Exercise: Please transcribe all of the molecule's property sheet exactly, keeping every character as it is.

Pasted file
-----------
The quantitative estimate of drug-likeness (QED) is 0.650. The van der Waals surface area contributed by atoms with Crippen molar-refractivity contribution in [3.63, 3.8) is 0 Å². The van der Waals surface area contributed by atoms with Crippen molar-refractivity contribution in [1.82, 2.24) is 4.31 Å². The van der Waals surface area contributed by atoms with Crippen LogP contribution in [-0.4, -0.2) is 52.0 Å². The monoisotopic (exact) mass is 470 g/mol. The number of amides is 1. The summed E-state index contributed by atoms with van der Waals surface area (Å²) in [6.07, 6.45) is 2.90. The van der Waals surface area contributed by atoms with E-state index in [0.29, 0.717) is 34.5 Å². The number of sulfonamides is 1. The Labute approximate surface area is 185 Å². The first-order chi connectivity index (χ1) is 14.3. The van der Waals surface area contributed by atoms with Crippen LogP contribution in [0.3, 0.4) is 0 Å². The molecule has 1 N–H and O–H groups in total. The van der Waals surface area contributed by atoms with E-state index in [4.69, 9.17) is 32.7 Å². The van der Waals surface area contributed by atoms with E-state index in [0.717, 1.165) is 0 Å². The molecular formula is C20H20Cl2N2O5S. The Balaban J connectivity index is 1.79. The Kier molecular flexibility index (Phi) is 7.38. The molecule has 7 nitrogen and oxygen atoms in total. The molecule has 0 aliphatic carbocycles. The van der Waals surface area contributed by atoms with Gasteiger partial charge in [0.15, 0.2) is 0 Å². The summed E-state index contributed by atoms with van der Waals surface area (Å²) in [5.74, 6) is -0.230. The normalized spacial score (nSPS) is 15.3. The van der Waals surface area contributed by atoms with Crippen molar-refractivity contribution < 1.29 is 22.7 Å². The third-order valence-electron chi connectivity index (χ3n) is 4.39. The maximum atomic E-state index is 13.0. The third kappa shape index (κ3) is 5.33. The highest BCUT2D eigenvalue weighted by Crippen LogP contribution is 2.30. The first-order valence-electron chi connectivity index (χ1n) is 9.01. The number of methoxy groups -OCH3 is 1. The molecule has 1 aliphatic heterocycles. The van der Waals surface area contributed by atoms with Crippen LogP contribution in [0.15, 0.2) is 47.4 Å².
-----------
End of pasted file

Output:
The quantitative estimate of drug-likeness (QED) is 0.650. The van der Waals surface area contributed by atoms with Crippen molar-refractivity contribution in [3.63, 3.8) is 0 Å². The van der Waals surface area contributed by atoms with Crippen molar-refractivity contribution in [1.82, 2.24) is 4.31 Å². The van der Waals surface area contributed by atoms with Crippen LogP contribution in [-0.4, -0.2) is 52.0 Å². The monoisotopic (exact) mass is 470 g/mol. The number of amides is 1. The summed E-state index contributed by atoms with van der Waals surface area (Å²) in [6.07, 6.45) is 2.90. The van der Waals surface area contributed by atoms with E-state index in [0.29, 0.717) is 34.5 Å². The number of sulfonamides is 1. The Labute approximate surface area is 185 Å². The first-order chi connectivity index (χ1) is 14.3. The van der Waals surface area contributed by atoms with Crippen LogP contribution in [0.3, 0.4) is 0 Å². The molecule has 1 N–H and O–H groups in total. The van der Waals surface area contributed by atoms with E-state index in [4.69, 9.17) is 32.7 Å². The van der Waals surface area contributed by atoms with E-state index in [0.717, 1.165) is 0 Å². The molecular formula is C20H20Cl2N2O5S. The Balaban J connectivity index is 1.79. The Kier molecular flexibility index (Phi) is 7.38. The molecule has 7 nitrogen and oxygen atoms in total. The molecule has 0 aliphatic carbocycles. The van der Waals surface area contributed by atoms with Gasteiger partial charge in [0.15, 0.2) is 0 Å². The summed E-state index contributed by atoms with van der Waals surface area (Å²) in [5.74, 6) is -0.230. The normalized spacial score (nSPS) is 15.3. The van der Waals surface area contributed by atoms with Crippen molar-refractivity contribution < 1.29 is 22.7 Å². The third-order valence-electron chi connectivity index (χ3n) is 4.39. The maximum atomic E-state index is 13.0. The third kappa shape index (κ3) is 5.33. The highest BCUT2D eigenvalue weighted by Crippen LogP contribution is 2.30. The first-order valence-electron chi connectivity index (χ1n) is 9.01. The number of methoxy groups -OCH3 is 1. The molecule has 1 aliphatic heterocycles. The van der Waals surface area contributed by atoms with Crippen LogP contribution in [0.15, 0.2) is 47.4 Å².